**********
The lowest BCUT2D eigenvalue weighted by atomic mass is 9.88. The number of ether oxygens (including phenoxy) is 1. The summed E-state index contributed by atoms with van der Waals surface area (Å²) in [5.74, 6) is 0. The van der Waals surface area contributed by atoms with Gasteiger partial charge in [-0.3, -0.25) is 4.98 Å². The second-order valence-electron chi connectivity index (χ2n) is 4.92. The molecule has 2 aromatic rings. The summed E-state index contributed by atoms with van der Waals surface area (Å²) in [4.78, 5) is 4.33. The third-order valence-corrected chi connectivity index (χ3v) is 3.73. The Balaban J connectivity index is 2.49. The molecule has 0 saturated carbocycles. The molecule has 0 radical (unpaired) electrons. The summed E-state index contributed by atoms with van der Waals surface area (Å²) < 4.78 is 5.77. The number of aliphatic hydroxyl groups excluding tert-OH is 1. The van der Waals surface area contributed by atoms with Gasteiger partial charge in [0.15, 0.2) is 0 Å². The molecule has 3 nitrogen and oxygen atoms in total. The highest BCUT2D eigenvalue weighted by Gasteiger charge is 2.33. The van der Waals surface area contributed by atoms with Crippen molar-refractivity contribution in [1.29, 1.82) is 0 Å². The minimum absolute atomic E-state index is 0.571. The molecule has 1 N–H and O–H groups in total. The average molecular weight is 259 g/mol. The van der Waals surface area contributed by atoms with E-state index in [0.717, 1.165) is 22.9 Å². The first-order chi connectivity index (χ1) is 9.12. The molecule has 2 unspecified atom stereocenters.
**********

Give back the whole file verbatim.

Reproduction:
The lowest BCUT2D eigenvalue weighted by atomic mass is 9.88. The number of ether oxygens (including phenoxy) is 1. The summed E-state index contributed by atoms with van der Waals surface area (Å²) in [5.74, 6) is 0. The van der Waals surface area contributed by atoms with Gasteiger partial charge in [-0.3, -0.25) is 4.98 Å². The second-order valence-electron chi connectivity index (χ2n) is 4.92. The molecule has 2 aromatic rings. The summed E-state index contributed by atoms with van der Waals surface area (Å²) in [4.78, 5) is 4.33. The third-order valence-corrected chi connectivity index (χ3v) is 3.73. The Balaban J connectivity index is 2.49. The molecule has 0 saturated carbocycles. The molecule has 0 radical (unpaired) electrons. The summed E-state index contributed by atoms with van der Waals surface area (Å²) < 4.78 is 5.77. The number of aliphatic hydroxyl groups excluding tert-OH is 1. The van der Waals surface area contributed by atoms with Gasteiger partial charge in [0.15, 0.2) is 0 Å². The molecule has 3 nitrogen and oxygen atoms in total. The highest BCUT2D eigenvalue weighted by Gasteiger charge is 2.33. The van der Waals surface area contributed by atoms with Crippen molar-refractivity contribution in [1.29, 1.82) is 0 Å². The minimum absolute atomic E-state index is 0.571. The molecule has 1 N–H and O–H groups in total. The average molecular weight is 259 g/mol. The van der Waals surface area contributed by atoms with E-state index in [0.717, 1.165) is 22.9 Å². The first-order chi connectivity index (χ1) is 9.12. The molecule has 2 unspecified atom stereocenters.